I recently spoke to a young woman who was stalked online and had an image passed around her high school. The image showed a young man holding a hunting rifle standing in front of a tree with the photo tacked to it. The photo was of the young woman and her eyes were shot out. The police officer she spoke to told her the best way to fight this was to stay off Facebook.

The first and most important step we need to take to combat online crime involving harassment, stalking, threats and image sharing is to stop treating the victims like they are part of the problem. They are as innocent as a drunk driving victim.

Our family has been deeply and forever changed by what happened to Rehtaeh.

Much of Rehtaeh's story has been very public.

A 15-year-old girl going to a sleep over at a friend's house. Innocent enough -- most parents can relate to that. During that night she has a drink, then a few too many -- she is young and hasn't yet experienced the quick effects of alcohol.

In the next few days a story spreads that she slept with four boys. She recalls nothing. Then a photo is shared. It shows Rehtaeh, hanging out a window, naked from the waist down, while a male performs a sex act on her and looks the camera smiling, giving a thumbs up. Rehtaeh had no idea any of this happened.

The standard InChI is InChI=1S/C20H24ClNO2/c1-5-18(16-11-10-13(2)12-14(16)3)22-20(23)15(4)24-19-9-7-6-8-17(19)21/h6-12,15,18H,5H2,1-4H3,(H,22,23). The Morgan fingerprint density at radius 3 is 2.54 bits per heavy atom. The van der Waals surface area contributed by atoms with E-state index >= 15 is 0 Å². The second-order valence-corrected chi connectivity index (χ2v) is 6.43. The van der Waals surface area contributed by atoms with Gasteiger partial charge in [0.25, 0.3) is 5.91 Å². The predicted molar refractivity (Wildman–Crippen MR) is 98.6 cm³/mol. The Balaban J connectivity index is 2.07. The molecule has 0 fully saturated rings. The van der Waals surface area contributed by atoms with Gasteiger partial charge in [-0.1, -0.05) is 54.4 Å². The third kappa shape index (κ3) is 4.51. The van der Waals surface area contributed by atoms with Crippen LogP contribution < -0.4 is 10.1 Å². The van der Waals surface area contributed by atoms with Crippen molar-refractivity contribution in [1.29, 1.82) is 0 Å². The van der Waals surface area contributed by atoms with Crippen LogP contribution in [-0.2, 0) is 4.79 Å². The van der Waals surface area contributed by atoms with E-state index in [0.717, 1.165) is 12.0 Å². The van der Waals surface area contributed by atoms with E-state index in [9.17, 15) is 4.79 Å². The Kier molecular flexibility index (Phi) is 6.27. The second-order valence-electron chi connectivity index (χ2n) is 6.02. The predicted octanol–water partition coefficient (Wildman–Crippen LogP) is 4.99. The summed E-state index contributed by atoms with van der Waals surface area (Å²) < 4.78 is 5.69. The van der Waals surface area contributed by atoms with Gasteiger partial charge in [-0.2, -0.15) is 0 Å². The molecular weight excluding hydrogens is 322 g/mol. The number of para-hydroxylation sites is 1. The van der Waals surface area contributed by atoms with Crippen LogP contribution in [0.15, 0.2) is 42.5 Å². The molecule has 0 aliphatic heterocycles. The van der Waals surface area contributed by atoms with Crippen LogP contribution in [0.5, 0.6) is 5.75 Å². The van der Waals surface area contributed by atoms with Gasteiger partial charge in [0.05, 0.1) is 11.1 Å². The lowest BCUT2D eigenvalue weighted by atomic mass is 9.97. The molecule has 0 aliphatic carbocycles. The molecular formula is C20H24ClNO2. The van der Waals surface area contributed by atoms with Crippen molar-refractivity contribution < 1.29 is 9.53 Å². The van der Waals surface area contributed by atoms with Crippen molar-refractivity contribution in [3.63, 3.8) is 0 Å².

The police are called, and the photo goes viral. Police officers are told who took it, who has it, and what is being done with it.

They do nothing. They seize no cell phones, track no phone numbers, speak to no witnesses and gather no evidence. In the end the only cell phone they went after was Rehtaeh's. They had warrants in for cellular data but the warrants took months to process. The damage was done. Hundreds of people had, and most likely still have, that photograph of Rehtaeh.

The police later claim what happened with the photo was not a police or law enforcement issue. They stood by and did nothing as her life was destroyed and told us it wasn't an issue for them.

Now I'd like you consider something completely different. Same girl, same incident and the same photo.

In this version of the story, the police see a clear violation of the law. They immediately turn to telecom companies to find out who the photo has been shared with. They do everything they can to stop its spread and to hold the sharers responsible. They do this in a matter of hours.

Most importantly, they make sure that when Rehtaeh Parsons tries to start her life over at a new school that the image isn't going to show up and tear her apart all over again.